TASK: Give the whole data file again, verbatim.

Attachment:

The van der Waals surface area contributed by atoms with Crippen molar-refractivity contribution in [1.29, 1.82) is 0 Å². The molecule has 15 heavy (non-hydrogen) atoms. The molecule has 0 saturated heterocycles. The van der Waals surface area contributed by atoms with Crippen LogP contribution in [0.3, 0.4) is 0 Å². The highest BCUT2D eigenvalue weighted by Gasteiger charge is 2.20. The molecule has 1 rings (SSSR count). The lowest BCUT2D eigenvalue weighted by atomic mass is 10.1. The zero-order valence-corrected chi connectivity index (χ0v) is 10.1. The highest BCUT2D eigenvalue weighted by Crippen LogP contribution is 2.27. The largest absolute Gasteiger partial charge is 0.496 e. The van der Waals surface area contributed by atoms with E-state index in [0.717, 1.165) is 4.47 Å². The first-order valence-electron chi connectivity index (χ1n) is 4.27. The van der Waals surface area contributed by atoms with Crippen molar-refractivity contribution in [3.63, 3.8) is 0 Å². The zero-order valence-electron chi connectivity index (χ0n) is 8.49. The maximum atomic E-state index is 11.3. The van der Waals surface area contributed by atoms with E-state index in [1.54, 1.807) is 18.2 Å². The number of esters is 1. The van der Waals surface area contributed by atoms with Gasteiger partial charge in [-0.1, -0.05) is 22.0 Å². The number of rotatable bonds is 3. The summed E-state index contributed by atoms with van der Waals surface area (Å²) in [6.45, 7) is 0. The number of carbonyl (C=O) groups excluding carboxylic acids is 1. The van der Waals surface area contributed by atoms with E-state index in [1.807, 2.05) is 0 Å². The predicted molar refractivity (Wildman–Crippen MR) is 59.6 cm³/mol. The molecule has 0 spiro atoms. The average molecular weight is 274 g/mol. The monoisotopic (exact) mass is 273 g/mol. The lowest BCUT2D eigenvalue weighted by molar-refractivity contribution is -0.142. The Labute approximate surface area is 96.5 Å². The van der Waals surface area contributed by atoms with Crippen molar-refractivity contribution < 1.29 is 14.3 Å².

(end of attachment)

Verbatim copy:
The van der Waals surface area contributed by atoms with Crippen molar-refractivity contribution in [1.29, 1.82) is 0 Å². The molecule has 15 heavy (non-hydrogen) atoms. The molecule has 0 saturated heterocycles. The van der Waals surface area contributed by atoms with Crippen LogP contribution in [0.3, 0.4) is 0 Å². The highest BCUT2D eigenvalue weighted by Gasteiger charge is 2.20. The molecule has 1 rings (SSSR count). The lowest BCUT2D eigenvalue weighted by atomic mass is 10.1. The zero-order valence-corrected chi connectivity index (χ0v) is 10.1. The highest BCUT2D eigenvalue weighted by Crippen LogP contribution is 2.27. The largest absolute Gasteiger partial charge is 0.496 e. The van der Waals surface area contributed by atoms with E-state index in [0.717, 1.165) is 4.47 Å². The first-order valence-electron chi connectivity index (χ1n) is 4.27. The van der Waals surface area contributed by atoms with Crippen molar-refractivity contribution in [3.63, 3.8) is 0 Å². The zero-order valence-electron chi connectivity index (χ0n) is 8.49. The maximum atomic E-state index is 11.3. The van der Waals surface area contributed by atoms with E-state index in [1.54, 1.807) is 18.2 Å². The number of esters is 1. The van der Waals surface area contributed by atoms with Gasteiger partial charge in [-0.1, -0.05) is 22.0 Å². The number of rotatable bonds is 3. The summed E-state index contributed by atoms with van der Waals surface area (Å²) in [6.45, 7) is 0. The number of carbonyl (C=O) groups excluding carboxylic acids is 1. The van der Waals surface area contributed by atoms with E-state index in [1.807, 2.05) is 0 Å². The predicted molar refractivity (Wildman–Crippen MR) is 59.6 cm³/mol. The molecule has 0 spiro atoms. The average molecular weight is 274 g/mol. The monoisotopic (exact) mass is 273 g/mol. The lowest BCUT2D eigenvalue weighted by molar-refractivity contribution is -0.142. The Labute approximate surface area is 96.5 Å². The van der Waals surface area contributed by atoms with Crippen molar-refractivity contribution < 1.29 is 14.3 Å².